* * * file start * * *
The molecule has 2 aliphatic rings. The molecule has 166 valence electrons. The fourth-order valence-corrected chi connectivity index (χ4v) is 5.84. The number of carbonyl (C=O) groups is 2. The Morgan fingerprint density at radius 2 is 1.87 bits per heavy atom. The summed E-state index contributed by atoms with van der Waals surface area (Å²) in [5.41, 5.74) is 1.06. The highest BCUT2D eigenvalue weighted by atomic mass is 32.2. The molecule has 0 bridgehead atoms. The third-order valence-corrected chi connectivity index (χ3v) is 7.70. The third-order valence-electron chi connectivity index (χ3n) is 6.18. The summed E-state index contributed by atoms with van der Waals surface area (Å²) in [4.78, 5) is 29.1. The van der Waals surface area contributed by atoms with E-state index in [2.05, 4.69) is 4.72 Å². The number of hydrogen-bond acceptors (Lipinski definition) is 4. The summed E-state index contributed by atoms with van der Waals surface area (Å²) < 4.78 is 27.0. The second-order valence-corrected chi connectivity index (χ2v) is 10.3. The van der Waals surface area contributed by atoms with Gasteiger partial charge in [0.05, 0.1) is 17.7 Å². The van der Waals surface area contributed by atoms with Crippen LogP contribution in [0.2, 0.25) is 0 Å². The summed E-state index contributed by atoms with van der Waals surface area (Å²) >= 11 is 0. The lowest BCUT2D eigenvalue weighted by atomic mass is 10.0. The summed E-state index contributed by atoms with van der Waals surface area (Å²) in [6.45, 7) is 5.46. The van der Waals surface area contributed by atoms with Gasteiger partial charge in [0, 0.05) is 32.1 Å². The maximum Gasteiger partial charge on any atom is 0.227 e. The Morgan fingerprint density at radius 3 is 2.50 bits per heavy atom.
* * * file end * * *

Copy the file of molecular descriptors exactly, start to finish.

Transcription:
The molecule has 2 aliphatic rings. The molecule has 166 valence electrons. The fourth-order valence-corrected chi connectivity index (χ4v) is 5.84. The number of carbonyl (C=O) groups is 2. The Morgan fingerprint density at radius 2 is 1.87 bits per heavy atom. The summed E-state index contributed by atoms with van der Waals surface area (Å²) in [5.41, 5.74) is 1.06. The highest BCUT2D eigenvalue weighted by atomic mass is 32.2. The molecule has 0 bridgehead atoms. The third-order valence-corrected chi connectivity index (χ3v) is 7.70. The third-order valence-electron chi connectivity index (χ3n) is 6.18. The summed E-state index contributed by atoms with van der Waals surface area (Å²) in [4.78, 5) is 29.1. The van der Waals surface area contributed by atoms with E-state index in [2.05, 4.69) is 4.72 Å². The number of hydrogen-bond acceptors (Lipinski definition) is 4. The summed E-state index contributed by atoms with van der Waals surface area (Å²) < 4.78 is 27.0. The second-order valence-corrected chi connectivity index (χ2v) is 10.3. The van der Waals surface area contributed by atoms with Gasteiger partial charge in [0.05, 0.1) is 17.7 Å². The van der Waals surface area contributed by atoms with Crippen LogP contribution in [0.2, 0.25) is 0 Å². The summed E-state index contributed by atoms with van der Waals surface area (Å²) >= 11 is 0. The lowest BCUT2D eigenvalue weighted by atomic mass is 10.0. The summed E-state index contributed by atoms with van der Waals surface area (Å²) in [6.45, 7) is 5.46. The van der Waals surface area contributed by atoms with Gasteiger partial charge in [0, 0.05) is 32.1 Å². The maximum Gasteiger partial charge on any atom is 0.227 e. The Morgan fingerprint density at radius 3 is 2.50 bits per heavy atom.